Since joining my father’s practice 13 years ago, I have worked alongside him to advise his longstanding clients, and I often take on their children as my own clients. Those client introductions have been a huge part of expanding my personal book of business.

Notice I said introductions and not referrals — an introduction creates a stronger opportunity than a referral. Just think about how an introduction over a lunch with a current client and their friend or colleague can be different than having a name on a piece of paper to call.  

My advice to advisors just starting out or trying to expand their business is to provide a quality experience for every client, ranging from the client who has been with you the longest and has a large amount of investible capital to the client who is just starting out and beginning to navigate their way to long-term financial success. I receive referrals from both young and old clients because I have clearly defined service models for different types of clients with tailored communications to millennials and to baby boomers.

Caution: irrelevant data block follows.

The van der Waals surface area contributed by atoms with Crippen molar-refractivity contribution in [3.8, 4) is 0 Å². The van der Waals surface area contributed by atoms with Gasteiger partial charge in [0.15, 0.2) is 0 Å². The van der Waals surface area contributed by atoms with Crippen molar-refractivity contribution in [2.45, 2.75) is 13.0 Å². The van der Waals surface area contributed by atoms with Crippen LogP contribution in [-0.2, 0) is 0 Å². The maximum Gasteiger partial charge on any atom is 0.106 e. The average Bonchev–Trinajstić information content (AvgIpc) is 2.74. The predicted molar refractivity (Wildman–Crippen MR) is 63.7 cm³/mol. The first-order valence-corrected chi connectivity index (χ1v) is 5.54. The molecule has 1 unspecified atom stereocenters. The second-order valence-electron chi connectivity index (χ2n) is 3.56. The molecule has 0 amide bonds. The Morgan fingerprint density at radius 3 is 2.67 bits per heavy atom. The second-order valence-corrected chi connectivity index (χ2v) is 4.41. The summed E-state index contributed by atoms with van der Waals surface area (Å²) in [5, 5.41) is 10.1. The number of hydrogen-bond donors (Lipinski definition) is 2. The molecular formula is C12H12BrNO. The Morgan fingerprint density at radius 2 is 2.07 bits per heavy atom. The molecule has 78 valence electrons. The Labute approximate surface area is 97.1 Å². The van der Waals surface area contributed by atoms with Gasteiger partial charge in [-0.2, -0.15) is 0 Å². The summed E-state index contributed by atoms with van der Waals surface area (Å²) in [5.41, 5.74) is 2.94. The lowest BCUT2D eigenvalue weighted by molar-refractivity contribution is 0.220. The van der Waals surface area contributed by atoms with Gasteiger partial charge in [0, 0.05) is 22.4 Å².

I take a comprehensive approach to advising clients. I like to sit down with them and talk through their lifestyles and goals to provide the best options and products. I would suggest this approach for all advisors to take with clients, but you should also be willing to serve someone who comes in with smaller-scale objectives. Although it may not bring your practice much profit at the time, it helps you build your next generation of clients.

I have also acquired a lot of clients organically from my community involvement. I’m involved in several community organizations and have gotten a lot of new business from people who know me from other places.

In the past year, we have witnessed global events that shook the market. Take the time to call your clients on those down days, even just to remind them that they don’t want to make any short-term decisions when they have long-term goals. Those are the things that bring a practice referrals and growth over time.